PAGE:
Kemp combined shrewdness with his rough humour, and, with a view to extending his reputation and his profits, he announced in 1599 his intention of dancing a morris-dance from London to Norwich. According to a common custom, he ‘put out’ a sum of money before his departure, on condition of receiving thrice the amount on his safe return. He left the lord mayor's dwelling in London on the first Monday in Lent, accompanied by Thomas Slye, ‘taberer,’ William Bee, his servant, and George Sprat, his ‘overseer.’ His route lay through Romford, Chelmsford, Sudbury, Bury, Rockland, and Burford Bridge. Bad weather and his own fatigues caused many delays, and he did not arrive in Norwich till twenty-three days after his departure. He spent only nine days in actual dancing on the road. The mayor of Norwich arranged a triumphal entry for him, and gave him not only five pounds in Elizabethan angels, but a pension for life of 40s. The freedom of the Merchant Adventurers' Company was also conferred on him. The exploit was long remembered in popular literature (cf. Ben Jonson's mention of ‘the famous morrisse unto Norwich’ in his Works, 1616, p. 814). But to Kemp's annoyance very inaccurate reports of his ‘gambols’ were hawked about at the time by booksellers or ballad-mongers in publications like ‘Kemp's farewell to the tune of Kery, mery Buffe,’ or ‘his desperate dangers in his late trauaile,’ or ‘his entertainement to New-Market,’ a town which he never visited. In order to check the circulation of falsehood, Kemp offered, he tells us, his ‘first pamphlet to the presse.’ The only copy known is in the Bodleian Library, and it has been reprinted by the Camden So- ciety, and by Professor Arber in his ‘English Garner.’ The title ran: ‘Kemps Nine Daies Wonder Performed in a Daunce from London to Norwich. … Written by himselfe to satisfie his friends, London. Printed by E. A. for Nicholas Ling … 1600.’ A woodcut on the title-page shows Kemp in an elaborate costume, with bells about his knees, dancing to the accompaniment of a drum and tabor, which a man is playing at his side. The dedication is respectfully addressed to Anne Fitton, maid of honour to the queen. In an epilogue Kemp announced that he was shortly ‘to set forward as merily as I may; whither I myselfe know not,’ and he begged ‘Ballad-makers and their coherents’ to abstain from disseminating lying statements about him.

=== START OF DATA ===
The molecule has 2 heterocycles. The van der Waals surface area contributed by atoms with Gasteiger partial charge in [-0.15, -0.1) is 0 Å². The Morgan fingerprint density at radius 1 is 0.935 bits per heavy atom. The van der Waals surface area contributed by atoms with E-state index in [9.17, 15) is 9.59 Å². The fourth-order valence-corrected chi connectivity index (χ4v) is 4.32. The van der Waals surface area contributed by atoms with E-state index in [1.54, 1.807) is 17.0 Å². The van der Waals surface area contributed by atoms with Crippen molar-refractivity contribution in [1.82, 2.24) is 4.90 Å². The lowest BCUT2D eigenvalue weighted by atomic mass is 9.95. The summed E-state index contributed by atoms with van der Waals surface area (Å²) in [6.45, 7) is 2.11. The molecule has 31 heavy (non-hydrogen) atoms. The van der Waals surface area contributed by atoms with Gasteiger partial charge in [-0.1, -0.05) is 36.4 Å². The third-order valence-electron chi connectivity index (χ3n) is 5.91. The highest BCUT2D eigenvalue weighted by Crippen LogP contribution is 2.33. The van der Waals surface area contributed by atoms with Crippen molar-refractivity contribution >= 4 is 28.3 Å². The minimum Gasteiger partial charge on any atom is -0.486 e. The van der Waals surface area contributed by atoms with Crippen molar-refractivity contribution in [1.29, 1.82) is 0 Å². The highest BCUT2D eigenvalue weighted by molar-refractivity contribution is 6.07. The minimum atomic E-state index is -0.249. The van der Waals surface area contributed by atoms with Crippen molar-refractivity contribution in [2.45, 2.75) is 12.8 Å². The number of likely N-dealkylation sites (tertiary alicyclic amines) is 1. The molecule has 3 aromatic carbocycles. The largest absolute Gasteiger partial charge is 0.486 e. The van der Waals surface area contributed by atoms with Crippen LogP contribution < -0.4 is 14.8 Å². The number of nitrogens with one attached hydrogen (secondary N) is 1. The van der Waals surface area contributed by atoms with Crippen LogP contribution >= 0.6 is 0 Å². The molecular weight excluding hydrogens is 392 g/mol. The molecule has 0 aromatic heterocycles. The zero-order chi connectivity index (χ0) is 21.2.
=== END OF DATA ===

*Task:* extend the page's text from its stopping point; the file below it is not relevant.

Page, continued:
It seems certain that Kemp kept his word and exhibited his dancing powers on the continent. In Weelkes's ‘Ayres’ (1608) mention is made of Kemp's skipping into France. A ballad entitled ‘An excellent new Medley,’ dated about 1600, refers to his returning from Rome. William Rowley, in his ‘Search for Money’ (1609), mentions consecutively among recent ‘mad voyages,’ ‘the travel to Rome with the return in certain daies’ and ‘the wild morrise to Norrige,’ and it is possible that Kemp had accomplished both. In his edition of the ‘Coventry Mysteries’ for the Shakespeare Society, 1841, J. O. Halliwell inserted in the notes, p. 410, some Latin sentences stating that Kemp made a journey through Germany as well as Italy, and met at Rome Anthony Shirley, the Persian traveller. The words were drawn, according to Halliwell, from fol. 401 of the Sloane MS. 392, and were said to appear there with the date 2 Sept. 1601. But the Sloane MS. 392 is a treatise on logic written in both Latin and German by John Durie (1596–1680) [q. v.], and consists of only 121 folios. Halliwell's quotation with his misleading reference has been repeated by Mr. Collier and Mr. Fleay, but its source eludes discovery. In ‘The Travels of the three English Brothers,’ 1607, 4to, a play by John Day and others, dealing with the foreign adventures of the brothers Shirley, Anthony Shirley is, however, represented as meeting Kemp with his boy at Venice. Kemp comes on the stage under his own name, and takes part, with an Italian harlequin and his wife, in a coarse ‘extemporal merriment.’ In the ‘Return from Parnassus’ the students ask Kemp ‘how doth the Emperour of Germany,’ and welcome him ‘from dancing the morrice ouer the Alpes.’ His dancing exploits were soon emulated by John Taylor the Water-poet and by Tom Coryate. The latter includes in the eccentric preface to his ‘Crudities’ some verses by Strangwaies in which Kemp's dance is mentioned.